The time has come. POTS lines, or the copper wires of the traditional telephone infrastructure, are disintegrating after serving the network for decades and connecting families and businesses for centuries. The degradation is so severe that it has become too costly to repair and since fiber and cable lines have already been widely installed it made more sense for the telecom providers to migrate the copper traffic to the faster, digital lines.
This is great, right? Progress, growth, better technology. But with growth comes challenge, and for this transition to digital that challenge is the wide array of devices that still rely on analog technology, and even, some dare say, work better. Things such as security alarm systems, elevator safety phones, and even older PBX solutions still work perfectly well and meet your business needs, but once the analog lines are put to rest they will no longer function.
The Price We Pay for Growth
The majority of us probably don’t wonder how our technology works. We just know that it does. We need to make a phone call, we pick up the phone and dial the number and by some miracle the sound is delivered to the recipient wherever they roam. Protect our business by turning on the alarm on our way out the door, resting in the knowledge that some magical signal/pulse goes from our business to the monitoring center. Let a visitor in the security gate by the push of a button.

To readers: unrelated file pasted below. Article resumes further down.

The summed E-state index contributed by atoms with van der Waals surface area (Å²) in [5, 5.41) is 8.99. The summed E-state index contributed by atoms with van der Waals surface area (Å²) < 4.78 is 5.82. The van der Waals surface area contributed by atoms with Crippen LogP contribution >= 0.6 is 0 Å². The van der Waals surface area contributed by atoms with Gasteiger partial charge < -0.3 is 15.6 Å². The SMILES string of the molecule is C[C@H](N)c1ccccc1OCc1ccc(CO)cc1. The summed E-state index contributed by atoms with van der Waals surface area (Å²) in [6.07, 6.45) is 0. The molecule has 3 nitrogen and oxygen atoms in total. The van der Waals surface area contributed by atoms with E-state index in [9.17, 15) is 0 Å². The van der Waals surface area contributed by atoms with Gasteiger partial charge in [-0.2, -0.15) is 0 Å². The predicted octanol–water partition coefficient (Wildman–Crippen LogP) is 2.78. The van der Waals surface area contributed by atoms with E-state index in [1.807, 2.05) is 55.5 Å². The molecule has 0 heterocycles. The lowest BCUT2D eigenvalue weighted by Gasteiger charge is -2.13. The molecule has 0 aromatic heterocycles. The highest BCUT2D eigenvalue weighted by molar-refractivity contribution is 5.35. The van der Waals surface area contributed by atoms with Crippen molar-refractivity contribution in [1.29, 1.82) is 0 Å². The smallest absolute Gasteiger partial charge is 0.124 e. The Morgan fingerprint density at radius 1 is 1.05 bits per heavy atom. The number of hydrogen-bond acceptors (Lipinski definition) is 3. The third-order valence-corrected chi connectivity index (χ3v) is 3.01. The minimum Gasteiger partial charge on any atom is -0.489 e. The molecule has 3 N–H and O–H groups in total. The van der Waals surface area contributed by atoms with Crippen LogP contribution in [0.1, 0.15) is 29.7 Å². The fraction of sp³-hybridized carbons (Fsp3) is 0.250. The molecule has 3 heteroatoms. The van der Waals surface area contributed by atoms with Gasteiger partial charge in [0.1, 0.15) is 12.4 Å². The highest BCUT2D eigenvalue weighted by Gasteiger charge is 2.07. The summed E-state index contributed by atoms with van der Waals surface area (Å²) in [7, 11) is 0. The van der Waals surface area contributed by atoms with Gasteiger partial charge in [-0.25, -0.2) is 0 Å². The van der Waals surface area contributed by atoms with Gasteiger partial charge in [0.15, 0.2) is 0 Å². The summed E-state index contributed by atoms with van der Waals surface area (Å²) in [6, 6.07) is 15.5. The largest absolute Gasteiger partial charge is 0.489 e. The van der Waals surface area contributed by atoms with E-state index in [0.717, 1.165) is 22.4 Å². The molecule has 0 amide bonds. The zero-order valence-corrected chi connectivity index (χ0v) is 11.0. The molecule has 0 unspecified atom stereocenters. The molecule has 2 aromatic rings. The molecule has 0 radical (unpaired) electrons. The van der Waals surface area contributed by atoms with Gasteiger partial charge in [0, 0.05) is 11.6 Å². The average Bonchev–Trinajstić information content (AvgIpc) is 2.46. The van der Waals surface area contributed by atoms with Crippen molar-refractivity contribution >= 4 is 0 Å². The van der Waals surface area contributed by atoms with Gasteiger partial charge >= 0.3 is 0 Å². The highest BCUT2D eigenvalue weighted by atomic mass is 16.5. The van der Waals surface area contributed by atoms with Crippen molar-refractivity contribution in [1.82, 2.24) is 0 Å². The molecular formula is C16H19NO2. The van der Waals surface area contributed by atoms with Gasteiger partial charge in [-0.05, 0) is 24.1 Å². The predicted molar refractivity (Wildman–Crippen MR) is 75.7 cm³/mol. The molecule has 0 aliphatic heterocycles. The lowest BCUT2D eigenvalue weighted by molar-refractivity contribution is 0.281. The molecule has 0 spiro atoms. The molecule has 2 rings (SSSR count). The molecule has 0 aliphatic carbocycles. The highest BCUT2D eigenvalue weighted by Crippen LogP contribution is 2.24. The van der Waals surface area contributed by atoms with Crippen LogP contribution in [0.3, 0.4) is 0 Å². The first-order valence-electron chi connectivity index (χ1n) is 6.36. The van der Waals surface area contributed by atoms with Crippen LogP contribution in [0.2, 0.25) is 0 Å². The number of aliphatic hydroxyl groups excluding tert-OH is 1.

Many of these signals have traditionally been sent over the extensive network of copper wires that have been consistently installed across the world over the last century. It’s strange to think that this technology that is such a big part of our lives now is so young in terms of human history, but it is. And now, communications technology is undergoing an evolution as we close one door and open a new one. But what devices will be affected by the evolution of POTS landlines?
- Security & fire alarms, entry alarms, and remote gate access controls.
- Elevator, taxi, and paging auto-dial support as well as emergency communications for elevators
- Analog devices such as telephones, fax machines, and analog modems
- Point-of-Sale systems
- M2M devices
- SCADA (Supervisory control and data acquisition) Support devices
As you can see, POTS lines cover a wider variety of our technology than it seems at the surface, and depending on your business, can have a larger impact than simply replacing a few phones.
What’s a Business To Do About POTS Lines?
It is not a matter of if your POTS lines will phase out…but when. Some of our partners have already received notice from their POTS service provider of what their last date of POTS service will be, some as recently as this past July of 2021. And the amount of notifications is only going to increase. The best thing you can do is to start making a plan now, so you aren’t caught off guard with a short notice cut-off date. If you want to know how you could overcome this challenge with the least disruption to your current business infrastructure, we invite you to read the following: